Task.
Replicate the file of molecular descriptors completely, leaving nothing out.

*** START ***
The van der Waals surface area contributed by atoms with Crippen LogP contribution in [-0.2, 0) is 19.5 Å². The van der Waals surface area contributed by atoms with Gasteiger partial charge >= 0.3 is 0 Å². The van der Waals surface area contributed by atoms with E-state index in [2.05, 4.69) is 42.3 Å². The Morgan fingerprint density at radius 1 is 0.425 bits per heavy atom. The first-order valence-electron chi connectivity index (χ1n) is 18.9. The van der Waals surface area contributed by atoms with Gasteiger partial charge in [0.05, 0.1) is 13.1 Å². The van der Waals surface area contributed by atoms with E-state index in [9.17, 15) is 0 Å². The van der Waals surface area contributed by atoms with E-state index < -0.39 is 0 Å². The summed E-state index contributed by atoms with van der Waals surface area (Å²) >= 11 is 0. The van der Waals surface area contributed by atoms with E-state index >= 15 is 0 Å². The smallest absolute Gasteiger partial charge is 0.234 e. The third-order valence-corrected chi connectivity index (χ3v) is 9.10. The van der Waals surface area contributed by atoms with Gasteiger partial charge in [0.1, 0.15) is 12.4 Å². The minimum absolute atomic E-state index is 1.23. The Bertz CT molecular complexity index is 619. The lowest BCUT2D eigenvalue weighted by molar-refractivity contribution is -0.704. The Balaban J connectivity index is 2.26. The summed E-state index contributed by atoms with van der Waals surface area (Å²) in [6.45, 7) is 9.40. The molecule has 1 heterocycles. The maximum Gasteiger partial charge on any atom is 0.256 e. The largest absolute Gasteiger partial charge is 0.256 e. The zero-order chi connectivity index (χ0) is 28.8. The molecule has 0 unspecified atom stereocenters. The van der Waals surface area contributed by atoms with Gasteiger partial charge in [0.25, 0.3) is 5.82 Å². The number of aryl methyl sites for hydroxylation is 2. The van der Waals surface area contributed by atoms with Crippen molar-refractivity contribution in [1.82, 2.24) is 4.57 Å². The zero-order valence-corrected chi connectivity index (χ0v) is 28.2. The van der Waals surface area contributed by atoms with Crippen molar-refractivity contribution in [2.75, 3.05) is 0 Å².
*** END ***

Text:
The van der Waals surface area contributed by atoms with Crippen LogP contribution in [-0.2, 0) is 19.5 Å². The van der Waals surface area contributed by atoms with Gasteiger partial charge >= 0.3 is 0 Å². The van der Waals surface area contributed by atoms with E-state index in [2.05, 4.69) is 42.3 Å². The Morgan fingerprint density at radius 1 is 0.425 bits per heavy atom. The first-order valence-electron chi connectivity index (χ1n) is 18.9. The van der Waals surface area contributed by atoms with Gasteiger partial charge in [0.05, 0.1) is 13.1 Å². The van der Waals surface area contributed by atoms with E-state index in [9.17, 15) is 0 Å². The van der Waals surface area contributed by atoms with E-state index < -0.39 is 0 Å². The summed E-state index contributed by atoms with van der Waals surface area (Å²) >= 11 is 0. The van der Waals surface area contributed by atoms with E-state index >= 15 is 0 Å². The smallest absolute Gasteiger partial charge is 0.234 e. The third-order valence-corrected chi connectivity index (χ3v) is 9.10. The van der Waals surface area contributed by atoms with Gasteiger partial charge in [0.1, 0.15) is 12.4 Å². The minimum absolute atomic E-state index is 1.23. The Bertz CT molecular complexity index is 619. The lowest BCUT2D eigenvalue weighted by molar-refractivity contribution is -0.704. The Balaban J connectivity index is 2.26. The summed E-state index contributed by atoms with van der Waals surface area (Å²) in [6.45, 7) is 9.40. The molecule has 1 heterocycles. The maximum Gasteiger partial charge on any atom is 0.256 e. The largest absolute Gasteiger partial charge is 0.256 e. The zero-order chi connectivity index (χ0) is 28.8. The molecule has 0 unspecified atom stereocenters. The van der Waals surface area contributed by atoms with Gasteiger partial charge in [0.25, 0.3) is 5.82 Å². The number of aryl methyl sites for hydroxylation is 2. The van der Waals surface area contributed by atoms with Crippen molar-refractivity contribution in [1.82, 2.24) is 4.57 Å². The zero-order valence-corrected chi connectivity index (χ0v) is 28.2. The van der Waals surface area contributed by atoms with Crippen molar-refractivity contribution in [2.75, 3.05) is 0 Å².